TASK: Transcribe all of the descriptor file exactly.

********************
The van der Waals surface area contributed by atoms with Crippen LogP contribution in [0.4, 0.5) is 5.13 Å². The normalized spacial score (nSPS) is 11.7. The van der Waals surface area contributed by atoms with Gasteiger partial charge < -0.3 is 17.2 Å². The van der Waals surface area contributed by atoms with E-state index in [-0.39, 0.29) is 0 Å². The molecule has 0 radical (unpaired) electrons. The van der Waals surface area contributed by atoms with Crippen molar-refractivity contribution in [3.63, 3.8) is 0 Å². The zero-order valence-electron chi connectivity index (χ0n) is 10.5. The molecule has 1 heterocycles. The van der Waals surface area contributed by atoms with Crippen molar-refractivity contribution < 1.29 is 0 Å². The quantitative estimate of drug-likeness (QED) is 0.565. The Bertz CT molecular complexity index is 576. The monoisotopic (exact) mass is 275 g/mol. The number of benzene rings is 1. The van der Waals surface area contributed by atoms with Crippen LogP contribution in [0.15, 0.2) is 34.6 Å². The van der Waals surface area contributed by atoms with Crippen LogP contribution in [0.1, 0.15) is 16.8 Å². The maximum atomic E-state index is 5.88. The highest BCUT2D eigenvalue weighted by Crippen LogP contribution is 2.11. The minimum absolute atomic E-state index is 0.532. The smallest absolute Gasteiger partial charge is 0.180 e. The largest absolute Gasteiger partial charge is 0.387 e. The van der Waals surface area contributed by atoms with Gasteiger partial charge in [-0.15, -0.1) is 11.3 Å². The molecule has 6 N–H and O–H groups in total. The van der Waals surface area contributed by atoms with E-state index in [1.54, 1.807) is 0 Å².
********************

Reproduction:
The van der Waals surface area contributed by atoms with Crippen LogP contribution in [0.4, 0.5) is 5.13 Å². The normalized spacial score (nSPS) is 11.7. The van der Waals surface area contributed by atoms with Gasteiger partial charge < -0.3 is 17.2 Å². The van der Waals surface area contributed by atoms with E-state index in [-0.39, 0.29) is 0 Å². The molecule has 0 radical (unpaired) electrons. The van der Waals surface area contributed by atoms with Crippen molar-refractivity contribution in [3.63, 3.8) is 0 Å². The zero-order valence-electron chi connectivity index (χ0n) is 10.5. The molecule has 1 heterocycles. The van der Waals surface area contributed by atoms with Crippen molar-refractivity contribution < 1.29 is 0 Å². The quantitative estimate of drug-likeness (QED) is 0.565. The Bertz CT molecular complexity index is 576. The monoisotopic (exact) mass is 275 g/mol. The number of benzene rings is 1. The van der Waals surface area contributed by atoms with Crippen LogP contribution in [0.15, 0.2) is 34.6 Å². The van der Waals surface area contributed by atoms with Crippen LogP contribution in [0.1, 0.15) is 16.8 Å². The maximum atomic E-state index is 5.88. The highest BCUT2D eigenvalue weighted by Crippen LogP contribution is 2.11. The minimum absolute atomic E-state index is 0.532. The smallest absolute Gasteiger partial charge is 0.180 e. The largest absolute Gasteiger partial charge is 0.387 e. The van der Waals surface area contributed by atoms with Gasteiger partial charge in [-0.15, -0.1) is 11.3 Å². The molecule has 6 N–H and O–H groups in total. The van der Waals surface area contributed by atoms with E-state index in [1.54, 1.807) is 0 Å².